The speaker of the poem describes love as "an ever-fixed mark / That looks on tempests and is never shaken," personifying the quality of love but also presenting a visual image of someone who will watch the development of terrible storms without trembling or becoming fearful. The use of the word "tempests," especially, lets us know that this is a raging, chaotic storm, not just some glorified rainfall. The word choice of "tempests" implies dark clouds, whirling winds, and torrential rains blowing in all directions.
The speaker also describes love as "the star to every wand'ring bark, / Whose worth's unknown, although his height be taken." Here we have another visual image of a star to which a man onboard a ship or far from home might look for a sense of safety or security. It is something constant, or at least predictable, that he can locate in order to know where he is.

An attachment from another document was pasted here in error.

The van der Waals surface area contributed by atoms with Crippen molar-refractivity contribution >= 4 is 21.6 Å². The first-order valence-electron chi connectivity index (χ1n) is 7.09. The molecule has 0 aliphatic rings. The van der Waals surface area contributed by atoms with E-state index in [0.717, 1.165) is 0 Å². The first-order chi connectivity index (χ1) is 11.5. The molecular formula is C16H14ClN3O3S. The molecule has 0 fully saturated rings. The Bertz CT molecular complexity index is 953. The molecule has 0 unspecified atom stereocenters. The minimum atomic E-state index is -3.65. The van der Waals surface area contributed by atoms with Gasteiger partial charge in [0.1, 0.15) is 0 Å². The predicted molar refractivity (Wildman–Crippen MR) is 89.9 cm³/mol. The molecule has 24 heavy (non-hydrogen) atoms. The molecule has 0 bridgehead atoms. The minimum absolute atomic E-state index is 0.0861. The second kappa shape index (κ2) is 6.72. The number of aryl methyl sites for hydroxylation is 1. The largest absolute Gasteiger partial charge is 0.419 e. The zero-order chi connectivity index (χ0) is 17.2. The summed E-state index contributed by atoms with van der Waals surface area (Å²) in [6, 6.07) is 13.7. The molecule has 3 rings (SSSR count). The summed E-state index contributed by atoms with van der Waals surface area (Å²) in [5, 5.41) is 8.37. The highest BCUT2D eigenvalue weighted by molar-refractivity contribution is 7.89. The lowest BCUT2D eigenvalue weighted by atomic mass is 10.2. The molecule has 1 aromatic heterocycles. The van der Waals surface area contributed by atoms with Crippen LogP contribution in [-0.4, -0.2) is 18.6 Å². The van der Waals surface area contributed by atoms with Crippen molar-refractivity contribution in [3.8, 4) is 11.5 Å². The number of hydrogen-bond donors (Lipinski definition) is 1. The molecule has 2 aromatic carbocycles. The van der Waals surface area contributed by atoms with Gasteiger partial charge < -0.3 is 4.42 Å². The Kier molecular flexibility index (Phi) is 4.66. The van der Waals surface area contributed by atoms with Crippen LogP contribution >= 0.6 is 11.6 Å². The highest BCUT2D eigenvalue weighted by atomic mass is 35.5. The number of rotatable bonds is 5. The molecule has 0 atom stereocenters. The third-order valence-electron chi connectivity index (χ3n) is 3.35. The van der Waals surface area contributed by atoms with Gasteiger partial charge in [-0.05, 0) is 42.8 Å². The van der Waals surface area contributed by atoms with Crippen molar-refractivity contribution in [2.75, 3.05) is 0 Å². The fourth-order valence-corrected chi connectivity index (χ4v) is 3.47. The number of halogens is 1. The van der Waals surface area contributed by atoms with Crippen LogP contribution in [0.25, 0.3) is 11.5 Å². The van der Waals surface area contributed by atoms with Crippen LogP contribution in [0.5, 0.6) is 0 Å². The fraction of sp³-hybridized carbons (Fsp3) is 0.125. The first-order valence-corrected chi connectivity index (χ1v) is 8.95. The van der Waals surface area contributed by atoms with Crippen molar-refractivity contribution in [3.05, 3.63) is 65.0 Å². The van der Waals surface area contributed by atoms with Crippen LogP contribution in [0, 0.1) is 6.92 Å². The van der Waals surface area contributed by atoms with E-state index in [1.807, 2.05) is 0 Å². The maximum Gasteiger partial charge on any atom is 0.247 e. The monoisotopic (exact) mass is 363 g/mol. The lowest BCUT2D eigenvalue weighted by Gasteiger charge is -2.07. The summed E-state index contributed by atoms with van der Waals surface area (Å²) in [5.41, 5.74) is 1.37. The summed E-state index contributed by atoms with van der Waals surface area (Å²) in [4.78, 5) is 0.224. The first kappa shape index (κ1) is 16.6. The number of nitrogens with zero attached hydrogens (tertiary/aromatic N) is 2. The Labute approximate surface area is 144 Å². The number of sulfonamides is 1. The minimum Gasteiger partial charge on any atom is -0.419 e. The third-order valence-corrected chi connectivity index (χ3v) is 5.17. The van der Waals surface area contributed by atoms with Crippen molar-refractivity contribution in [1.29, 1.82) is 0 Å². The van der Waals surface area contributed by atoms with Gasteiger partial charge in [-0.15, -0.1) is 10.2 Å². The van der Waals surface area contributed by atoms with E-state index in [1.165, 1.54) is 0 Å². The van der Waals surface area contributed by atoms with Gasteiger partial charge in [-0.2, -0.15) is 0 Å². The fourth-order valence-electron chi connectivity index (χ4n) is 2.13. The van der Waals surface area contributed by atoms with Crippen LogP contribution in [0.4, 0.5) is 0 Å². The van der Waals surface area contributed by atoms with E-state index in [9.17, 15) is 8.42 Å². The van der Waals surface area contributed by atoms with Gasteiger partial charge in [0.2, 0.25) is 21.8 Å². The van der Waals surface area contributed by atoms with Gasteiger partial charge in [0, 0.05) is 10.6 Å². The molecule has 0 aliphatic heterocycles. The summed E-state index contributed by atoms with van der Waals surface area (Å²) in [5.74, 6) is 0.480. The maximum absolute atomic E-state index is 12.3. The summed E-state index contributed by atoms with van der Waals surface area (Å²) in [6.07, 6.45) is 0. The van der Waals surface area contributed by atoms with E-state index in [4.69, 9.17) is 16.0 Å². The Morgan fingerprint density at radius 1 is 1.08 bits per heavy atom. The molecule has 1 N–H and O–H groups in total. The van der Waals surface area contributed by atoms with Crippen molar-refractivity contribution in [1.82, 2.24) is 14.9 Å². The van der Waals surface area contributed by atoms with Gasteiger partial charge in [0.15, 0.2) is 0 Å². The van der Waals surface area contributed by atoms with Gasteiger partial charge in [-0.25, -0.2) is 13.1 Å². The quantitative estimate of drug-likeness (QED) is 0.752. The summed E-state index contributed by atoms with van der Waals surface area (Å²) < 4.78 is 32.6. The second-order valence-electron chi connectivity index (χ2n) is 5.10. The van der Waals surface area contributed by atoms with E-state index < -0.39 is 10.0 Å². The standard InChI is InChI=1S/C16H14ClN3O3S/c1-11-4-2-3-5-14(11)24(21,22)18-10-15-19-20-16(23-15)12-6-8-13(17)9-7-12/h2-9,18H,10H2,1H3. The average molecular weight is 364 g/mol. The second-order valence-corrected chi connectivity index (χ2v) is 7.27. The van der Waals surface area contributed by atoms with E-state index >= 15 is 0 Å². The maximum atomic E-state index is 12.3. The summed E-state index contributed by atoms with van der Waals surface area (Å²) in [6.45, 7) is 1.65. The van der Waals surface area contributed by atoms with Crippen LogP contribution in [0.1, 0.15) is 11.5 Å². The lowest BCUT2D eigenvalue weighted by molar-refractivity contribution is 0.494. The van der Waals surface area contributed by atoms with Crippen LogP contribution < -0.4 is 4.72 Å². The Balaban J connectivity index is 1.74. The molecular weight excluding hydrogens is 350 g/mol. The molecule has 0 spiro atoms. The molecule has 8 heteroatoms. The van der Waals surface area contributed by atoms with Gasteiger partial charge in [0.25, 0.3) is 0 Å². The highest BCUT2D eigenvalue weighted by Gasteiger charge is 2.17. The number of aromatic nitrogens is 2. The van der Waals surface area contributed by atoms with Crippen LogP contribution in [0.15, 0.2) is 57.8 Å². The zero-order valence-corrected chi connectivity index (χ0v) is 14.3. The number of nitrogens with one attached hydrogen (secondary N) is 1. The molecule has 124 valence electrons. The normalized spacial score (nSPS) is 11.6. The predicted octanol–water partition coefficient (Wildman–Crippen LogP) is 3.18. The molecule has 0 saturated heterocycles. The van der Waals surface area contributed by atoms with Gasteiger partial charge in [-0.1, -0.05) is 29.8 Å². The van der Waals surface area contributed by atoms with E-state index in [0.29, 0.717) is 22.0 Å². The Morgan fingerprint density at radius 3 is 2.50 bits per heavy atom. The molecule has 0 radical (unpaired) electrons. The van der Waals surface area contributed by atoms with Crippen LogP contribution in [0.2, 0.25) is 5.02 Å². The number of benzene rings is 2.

The speaker employs more visual imagery when he refers to love's "rosy lips and cheeks" and time's "bending sickle." We can easily see in our mind's eye a young person in love, with flushed face when they see their beloved. Likewise, the description of time, and the weapon it uses to mow down life when it reaches the end, is likewise clear. You can imagine the curved shape of the blade a reaper would use to harvest crops, just as time harvests lives.